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Polar bear

What threatens the polar bear?

Polar bear is a beautiful and noble animal. It is rightly considered a living symbol of the Arctic. Now, according to experts, there are 22 to 31 thousand individuals of this animal in the world. Already by 2050 the population of this species can be reduced by 30%.

The drop in the number of polar bears is associated with the following factors:

  • Poaching. In the Russian Arctic hunting of polar bears has been banned since 1956. In 1973, countries of the Arctic basin signed an Agreement on the Conservation of Polar Bears, which, after its ratification and entry into force (in 1976), became the international legal framework for the protection, study and exploitation of this species. However, the price of polar bear skins and other poaching trophies is very high on the black market. WWF Russia fully supports Article 7 of the Agreement between the Government of the Russian Federation and the Government of the United States dated 16th of October 2000 «On the Conservation and Utilization of the Chukchi-Alaskan Polar Bear Population», which states: «None of the provisions of this Agreement gives rights to hunt polar bears for commercial purposes».
  • Global warming. According to scientists, the area of the Arctic ice cover has decreased by 25% in recent years. However, WWF experts believe that these are very cautious and overly optimistic estimates, whereas in fact the melting of glaciers is much faster. According to the US Geological Bureau, the area of Arctic ice, which is a natural range of polar bears, may decline by 42% in the coming decades.
  • Pollution of the Arctic environment. Marine waters and coastal ecosystems are polluted by pesticides, radionuclides, products of fuel combustion, heavy metals, fuels and lubricants, oil, etc. Polar bear is a long-lived predator therefore its organism is exposed to high concentrations of many toxic substances of anthropogenic character.

The state protects polar bears as a species listed in the List of Threatened Species of the International Union for Conservation of Nature (International Red Book) and in the Red Book of the Russian Federation.

Polar bears on Cape Zhelaniya (Novaya Zemlya archipelago) © Ivan Mizin
Polar Bear © Jon Aars Norwegian Polar Institute
Polar bear © Victor Nikiforov
Polar bear. Chukotka, village Ryrkaypiy © Maxim Deminov
Polar bear. Chukotka © Varvara Semenova

What does WWF do to save polar bears?

  • WWF experts took an active part in the development of the «Polar Bear Conservation Strategy in the Russian Federation». This strategy has been approved by the Ministry of Natural Resources of Russia in July 2010. It describes the specific mechanisms that allow saving of the bear populations. It indicates what legislative amendments need to be made, how to improve the system of protected natural areas, what scientific research to carry out, how to work with the public of «bear» regions to achieve the goal. WWF tries to ensure that the provisions of the strategy are implemented in practice and expects that this will bring real benefits to polar bears in the near future.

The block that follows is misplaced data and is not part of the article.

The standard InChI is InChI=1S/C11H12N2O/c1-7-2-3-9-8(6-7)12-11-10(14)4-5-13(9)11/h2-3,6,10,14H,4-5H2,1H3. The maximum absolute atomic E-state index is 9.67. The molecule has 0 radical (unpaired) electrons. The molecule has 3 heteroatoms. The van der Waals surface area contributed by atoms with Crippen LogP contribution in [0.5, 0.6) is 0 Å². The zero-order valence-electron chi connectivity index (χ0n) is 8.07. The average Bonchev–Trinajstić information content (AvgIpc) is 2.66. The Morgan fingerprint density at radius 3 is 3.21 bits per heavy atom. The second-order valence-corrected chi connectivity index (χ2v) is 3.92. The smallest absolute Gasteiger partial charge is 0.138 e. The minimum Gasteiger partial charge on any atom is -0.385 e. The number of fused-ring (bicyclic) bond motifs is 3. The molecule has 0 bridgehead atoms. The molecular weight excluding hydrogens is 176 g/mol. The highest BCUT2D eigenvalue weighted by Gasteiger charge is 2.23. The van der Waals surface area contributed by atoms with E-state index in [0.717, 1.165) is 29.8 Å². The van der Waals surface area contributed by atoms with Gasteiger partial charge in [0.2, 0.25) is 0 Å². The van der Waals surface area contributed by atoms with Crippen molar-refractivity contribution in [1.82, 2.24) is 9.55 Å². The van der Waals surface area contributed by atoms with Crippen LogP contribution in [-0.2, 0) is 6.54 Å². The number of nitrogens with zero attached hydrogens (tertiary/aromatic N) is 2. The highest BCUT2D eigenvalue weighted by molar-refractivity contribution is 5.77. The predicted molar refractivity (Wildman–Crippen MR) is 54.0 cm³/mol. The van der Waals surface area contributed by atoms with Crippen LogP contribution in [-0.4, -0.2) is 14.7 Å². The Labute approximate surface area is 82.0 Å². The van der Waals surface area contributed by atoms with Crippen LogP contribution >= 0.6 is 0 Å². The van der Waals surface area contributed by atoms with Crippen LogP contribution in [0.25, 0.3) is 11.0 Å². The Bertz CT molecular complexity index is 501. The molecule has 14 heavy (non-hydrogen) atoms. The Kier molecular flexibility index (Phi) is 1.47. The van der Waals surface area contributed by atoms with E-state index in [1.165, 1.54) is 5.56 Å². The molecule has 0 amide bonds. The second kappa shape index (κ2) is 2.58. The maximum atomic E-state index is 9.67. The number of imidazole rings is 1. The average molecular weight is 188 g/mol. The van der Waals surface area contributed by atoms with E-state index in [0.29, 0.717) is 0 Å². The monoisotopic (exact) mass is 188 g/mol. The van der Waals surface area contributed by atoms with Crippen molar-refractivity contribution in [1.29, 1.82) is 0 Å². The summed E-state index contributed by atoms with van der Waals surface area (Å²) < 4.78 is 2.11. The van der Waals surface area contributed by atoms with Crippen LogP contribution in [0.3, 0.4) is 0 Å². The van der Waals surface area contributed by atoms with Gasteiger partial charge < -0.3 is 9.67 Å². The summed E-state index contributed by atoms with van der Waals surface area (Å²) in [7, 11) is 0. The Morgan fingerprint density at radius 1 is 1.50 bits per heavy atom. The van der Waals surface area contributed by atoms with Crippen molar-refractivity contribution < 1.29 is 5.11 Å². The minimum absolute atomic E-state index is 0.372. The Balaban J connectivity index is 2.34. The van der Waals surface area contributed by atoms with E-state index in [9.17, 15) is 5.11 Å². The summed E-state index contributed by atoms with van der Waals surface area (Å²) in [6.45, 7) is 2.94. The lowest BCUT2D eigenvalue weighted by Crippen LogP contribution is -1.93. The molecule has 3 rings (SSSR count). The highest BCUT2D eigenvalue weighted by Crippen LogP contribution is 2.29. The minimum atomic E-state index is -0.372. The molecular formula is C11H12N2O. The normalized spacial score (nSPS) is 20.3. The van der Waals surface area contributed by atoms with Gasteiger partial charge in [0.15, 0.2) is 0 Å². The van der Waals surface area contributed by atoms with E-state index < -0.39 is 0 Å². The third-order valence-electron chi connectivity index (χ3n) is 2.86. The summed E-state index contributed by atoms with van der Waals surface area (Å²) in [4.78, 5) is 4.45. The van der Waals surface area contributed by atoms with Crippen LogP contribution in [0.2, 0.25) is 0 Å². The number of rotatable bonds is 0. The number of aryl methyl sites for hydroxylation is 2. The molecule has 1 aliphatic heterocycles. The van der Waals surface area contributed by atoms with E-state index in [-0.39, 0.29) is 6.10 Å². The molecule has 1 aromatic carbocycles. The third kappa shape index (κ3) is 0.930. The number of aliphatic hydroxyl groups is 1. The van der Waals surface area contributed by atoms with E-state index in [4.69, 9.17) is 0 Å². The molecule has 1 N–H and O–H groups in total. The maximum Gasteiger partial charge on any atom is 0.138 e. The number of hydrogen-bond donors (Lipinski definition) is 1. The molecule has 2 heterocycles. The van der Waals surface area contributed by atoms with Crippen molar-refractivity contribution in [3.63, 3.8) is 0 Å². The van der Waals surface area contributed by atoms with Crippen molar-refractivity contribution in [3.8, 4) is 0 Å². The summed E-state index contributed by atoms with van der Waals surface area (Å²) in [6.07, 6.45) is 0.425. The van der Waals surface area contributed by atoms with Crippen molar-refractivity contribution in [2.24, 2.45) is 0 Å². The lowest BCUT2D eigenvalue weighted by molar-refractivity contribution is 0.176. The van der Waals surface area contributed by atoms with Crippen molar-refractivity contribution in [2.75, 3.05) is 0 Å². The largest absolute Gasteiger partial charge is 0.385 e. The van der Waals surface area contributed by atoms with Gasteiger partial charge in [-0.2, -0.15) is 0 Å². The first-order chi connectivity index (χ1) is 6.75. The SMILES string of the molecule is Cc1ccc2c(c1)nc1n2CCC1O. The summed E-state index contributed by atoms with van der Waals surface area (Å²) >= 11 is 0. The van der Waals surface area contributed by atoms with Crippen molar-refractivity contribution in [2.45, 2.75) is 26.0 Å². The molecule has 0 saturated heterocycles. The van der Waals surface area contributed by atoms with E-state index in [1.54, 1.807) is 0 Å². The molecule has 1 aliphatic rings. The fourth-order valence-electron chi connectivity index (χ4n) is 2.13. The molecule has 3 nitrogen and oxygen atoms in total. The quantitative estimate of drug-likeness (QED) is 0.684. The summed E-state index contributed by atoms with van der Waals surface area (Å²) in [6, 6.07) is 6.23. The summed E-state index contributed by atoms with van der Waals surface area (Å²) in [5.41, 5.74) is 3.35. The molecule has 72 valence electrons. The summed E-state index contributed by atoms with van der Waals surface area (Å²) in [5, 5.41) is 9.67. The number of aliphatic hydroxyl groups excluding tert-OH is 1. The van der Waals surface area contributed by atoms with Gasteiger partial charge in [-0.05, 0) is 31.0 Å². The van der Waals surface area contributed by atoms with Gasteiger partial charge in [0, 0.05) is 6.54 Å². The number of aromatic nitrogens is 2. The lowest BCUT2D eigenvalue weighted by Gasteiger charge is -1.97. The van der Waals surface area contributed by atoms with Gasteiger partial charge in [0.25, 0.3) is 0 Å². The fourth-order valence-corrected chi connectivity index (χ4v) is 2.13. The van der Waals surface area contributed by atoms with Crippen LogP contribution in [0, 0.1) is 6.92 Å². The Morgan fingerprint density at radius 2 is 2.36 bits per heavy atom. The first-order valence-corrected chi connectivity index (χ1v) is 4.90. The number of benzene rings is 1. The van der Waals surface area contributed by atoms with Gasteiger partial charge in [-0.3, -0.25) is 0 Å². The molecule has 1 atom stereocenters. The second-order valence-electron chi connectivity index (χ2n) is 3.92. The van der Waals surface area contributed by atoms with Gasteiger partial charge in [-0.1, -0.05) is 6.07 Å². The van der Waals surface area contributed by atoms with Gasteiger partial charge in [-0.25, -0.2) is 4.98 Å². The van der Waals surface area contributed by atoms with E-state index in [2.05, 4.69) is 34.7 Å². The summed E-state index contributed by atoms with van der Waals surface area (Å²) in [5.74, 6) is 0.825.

• For several years WWF has been running the «Bear Patrol» program, which aims to prevent conflicts between bears and humans. Due of the melting of the ice, bears began to come ashore and approach human dwellings in search of food more often. Encounters often end badly, sometimes for the human, but usually for the bear, as people tend to walk armed.
  • Similar work is being done in the Nenets Autonomous Okrug where, on the initiative of WWF and with the active support of the Governor Igor Kosin, a «human — polar bear» conflict prevention group has been established. The Foundation distributes memos to the residents of the Arctic on how to save the lives of people and animals; conducts briefings and teaches local residents how to drive off a bear from a village safely.
  • WWF monitors poaching in the field and, together with the TRAFFIC organization, monitors the Internet for the sale advertisements of illegally obtained skins.
  • With the support of WWF, expeditions are carried out to count and monitor polar bears. It is extremely important for scientists to know how many polar bears live in the Russian Arctic. Only with this information it is possible to develop protective measures and make well-founded management decisions.
  • In 2016, WWF Russia and the Severtsov Institute of Ecology and Evolution of the Russian Academy of Sciences (IPEE RAS) initiated the creation of an expert-advisory group in order to protect and preserve the most vulnerable, the Kars-Barents Sea, population of Arctic predators in Russia. For the first time in our country, leading experts have joined forces to study and preserve polar bears living in the Kara and Barents Seas.